Linda Gilbert, the longtime licensing chief at the University of Missouri, was stopped in her tracks on a football Saturday about 10 years ago when she saw lewd T-shirts being sold on a fraternity lot.
Emotions escalated, and campus police entered the scene. The students had made 800 shirts and they didn’t intend to surrender them. One student spit on Gilbert. Another was arrested. Eventually, those 800 shirts were carried away and burned in the school’s incinerator.
In the early days of collegiate licensing, an industry that began to take shape 30 years ago when Bill Battle founded the Collegiate Licensing Co., enforcement and trademark protection were the thrust of the business. Schools had to learn how to secure their marks.
Getting universities to understand that they had a brand was one of the first steps Battle took in 1981 when he founded CLC, an Atlanta-based licensing agent that grew to represent about 200 schools, conferences and bowl games. Back then, anyone with a screen printer in his garage could crank out a T-shirt. Some were funny, some were obnoxious and some were downright distasteful.
Thirty years later, the collegiate licensing industry has become a $4.3 billion business in annual retail sales. About 60 percent of it comes from apparel sales and 40 percent from non-apparel, according to CLC. Enforcement is just a fraction — albeit an important piece — of what licensing directors do now.
“What Bill did was make it easier for licensees to go to one place and get the rights to several schools,” said Finus Gaston, Alabama’s senior associate athletic director and CFO.
|It’s difficult to believe now, but colleges once had to be convinced that demand existed for a range of products well beyond what could typically be found in the on-campus bookstore.|
“In the 13 years I’ve been in the business, it’s continued to become a bigger component of the university,” said Craig Westemeier, the trademark licensing director at Texas. “We’ve seen the administration become much more conscious of the shirts and trinkets and everything else because that’s how we’re represented.”
Mizzou’s Gilbert said trademark licensing “operated under the radar until we hit the $1 million mark about five years ago. Our administration didn’t even know we existed until then.”
After 30 years, the industry continues to develop. Gilbert is an example of a licensing chief who still works in university administration. Many others, like Texas and Kansas, have moved licensing into the athletic department.
What’s clear is that licensing has become a multifaceted business that’s much more than an enforcement activity. It’s a profit stream for the top schools in the country.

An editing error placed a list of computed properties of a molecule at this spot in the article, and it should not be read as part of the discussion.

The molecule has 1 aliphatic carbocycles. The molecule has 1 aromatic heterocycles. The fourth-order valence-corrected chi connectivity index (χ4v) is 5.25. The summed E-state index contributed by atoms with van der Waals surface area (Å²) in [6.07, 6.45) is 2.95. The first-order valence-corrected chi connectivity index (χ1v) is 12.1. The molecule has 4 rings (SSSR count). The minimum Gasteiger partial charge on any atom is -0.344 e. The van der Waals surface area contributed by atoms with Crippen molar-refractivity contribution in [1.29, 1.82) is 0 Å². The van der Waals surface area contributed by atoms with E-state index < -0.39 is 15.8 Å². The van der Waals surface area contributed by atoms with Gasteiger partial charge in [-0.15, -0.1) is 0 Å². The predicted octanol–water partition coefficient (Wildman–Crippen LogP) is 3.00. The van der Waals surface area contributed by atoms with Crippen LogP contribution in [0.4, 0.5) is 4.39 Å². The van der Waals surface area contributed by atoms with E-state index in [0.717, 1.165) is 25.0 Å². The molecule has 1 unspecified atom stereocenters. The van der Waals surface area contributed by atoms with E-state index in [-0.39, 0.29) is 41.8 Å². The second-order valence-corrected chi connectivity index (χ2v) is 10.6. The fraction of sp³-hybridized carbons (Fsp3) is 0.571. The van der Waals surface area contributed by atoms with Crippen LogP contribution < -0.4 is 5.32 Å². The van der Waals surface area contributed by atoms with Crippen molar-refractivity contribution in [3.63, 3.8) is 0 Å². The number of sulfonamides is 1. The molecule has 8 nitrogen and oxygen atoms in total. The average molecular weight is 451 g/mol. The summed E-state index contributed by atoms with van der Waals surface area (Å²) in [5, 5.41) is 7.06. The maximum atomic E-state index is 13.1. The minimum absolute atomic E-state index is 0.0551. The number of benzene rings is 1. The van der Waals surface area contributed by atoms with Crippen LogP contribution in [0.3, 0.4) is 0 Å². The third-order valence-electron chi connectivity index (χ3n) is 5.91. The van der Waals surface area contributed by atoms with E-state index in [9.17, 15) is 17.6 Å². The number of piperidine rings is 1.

Texas made more than $10 million in royalties last year and is on pace this year to top that. The Longhorns have been the top seller among CLC schools for the last five years.
For most schools in the big six power conferences, like Missouri, a more typical revenue line from licensing is about $2 million a year.
“We eventually convinced institutions that there were a lot of people who were fans of the school that didn’t go to games and couldn’t get to the bookstore,” Battle said. “As the 1980s passed, licensing became the hot retail phenomenon. A cottage industry sprung up with magazines, trade shows, and it just grew like crazy. That was about the time that stadiums were expanding, TV was picking up more games and college sports were becoming very popular.
“We were convinced that if you could bring together enough schools, like the NFL brought together all of its teams, there was revenue to be made from it.”
CLC schools this past year represented 80 percent of annual collegiate retail sales. Its competition comes from Licensing Resource Group and, just recently, the Dallas Cowboys, whose fledgling Silver Star Merchandising secured the rights to Southern California last month. Some schools, such as Ohio State, run licensing from within their athletic department.
However it’s managed, in-house or outsourced, collegiate licensing has become more of a focal point for college administrators.
“When we first got started with this 30 years ago, some schools had taken such a beating that they thought their trademark was in the public domain,” Battle said. “They thought they couldn’t control it. One school didn’t even own the mascot because those rights had been given to the cheerleader coach who designed the mascot uniform. We ran into all sorts of things in the early days of the business. But schools have learned over the years that they can control it.”